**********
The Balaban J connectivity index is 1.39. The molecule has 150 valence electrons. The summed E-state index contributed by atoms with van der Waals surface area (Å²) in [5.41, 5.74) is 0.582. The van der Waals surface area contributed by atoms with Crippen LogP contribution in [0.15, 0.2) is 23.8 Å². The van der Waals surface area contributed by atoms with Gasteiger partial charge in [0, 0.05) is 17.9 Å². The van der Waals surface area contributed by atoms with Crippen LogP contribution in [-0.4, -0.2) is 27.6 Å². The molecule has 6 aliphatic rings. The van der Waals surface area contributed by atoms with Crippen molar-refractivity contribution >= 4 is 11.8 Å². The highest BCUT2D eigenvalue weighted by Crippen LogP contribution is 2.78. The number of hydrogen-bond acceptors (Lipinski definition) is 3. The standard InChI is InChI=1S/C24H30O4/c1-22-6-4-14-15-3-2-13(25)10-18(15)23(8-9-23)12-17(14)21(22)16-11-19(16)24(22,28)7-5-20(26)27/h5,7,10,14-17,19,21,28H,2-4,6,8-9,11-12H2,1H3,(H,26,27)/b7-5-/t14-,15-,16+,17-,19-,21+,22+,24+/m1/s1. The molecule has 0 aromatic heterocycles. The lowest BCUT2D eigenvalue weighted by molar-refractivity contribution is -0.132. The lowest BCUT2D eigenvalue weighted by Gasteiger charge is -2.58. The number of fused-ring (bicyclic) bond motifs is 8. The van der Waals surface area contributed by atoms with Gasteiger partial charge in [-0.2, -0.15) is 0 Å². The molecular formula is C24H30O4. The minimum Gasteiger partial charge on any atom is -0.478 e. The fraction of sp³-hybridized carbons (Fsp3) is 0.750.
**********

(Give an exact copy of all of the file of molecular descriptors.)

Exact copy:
The Balaban J connectivity index is 1.39. The molecule has 150 valence electrons. The summed E-state index contributed by atoms with van der Waals surface area (Å²) in [5.41, 5.74) is 0.582. The van der Waals surface area contributed by atoms with Crippen LogP contribution in [0.15, 0.2) is 23.8 Å². The van der Waals surface area contributed by atoms with Gasteiger partial charge in [0, 0.05) is 17.9 Å². The van der Waals surface area contributed by atoms with Crippen LogP contribution in [-0.4, -0.2) is 27.6 Å². The molecule has 6 aliphatic rings. The van der Waals surface area contributed by atoms with Crippen molar-refractivity contribution >= 4 is 11.8 Å². The highest BCUT2D eigenvalue weighted by Crippen LogP contribution is 2.78. The number of hydrogen-bond acceptors (Lipinski definition) is 3. The standard InChI is InChI=1S/C24H30O4/c1-22-6-4-14-15-3-2-13(25)10-18(15)23(8-9-23)12-17(14)21(22)16-11-19(16)24(22,28)7-5-20(26)27/h5,7,10,14-17,19,21,28H,2-4,6,8-9,11-12H2,1H3,(H,26,27)/b7-5-/t14-,15-,16+,17-,19-,21+,22+,24+/m1/s1. The molecule has 0 aromatic heterocycles. The lowest BCUT2D eigenvalue weighted by molar-refractivity contribution is -0.132. The lowest BCUT2D eigenvalue weighted by Gasteiger charge is -2.58. The number of fused-ring (bicyclic) bond motifs is 8. The van der Waals surface area contributed by atoms with Gasteiger partial charge in [-0.2, -0.15) is 0 Å². The molecular formula is C24H30O4. The minimum Gasteiger partial charge on any atom is -0.478 e. The fraction of sp³-hybridized carbons (Fsp3) is 0.750.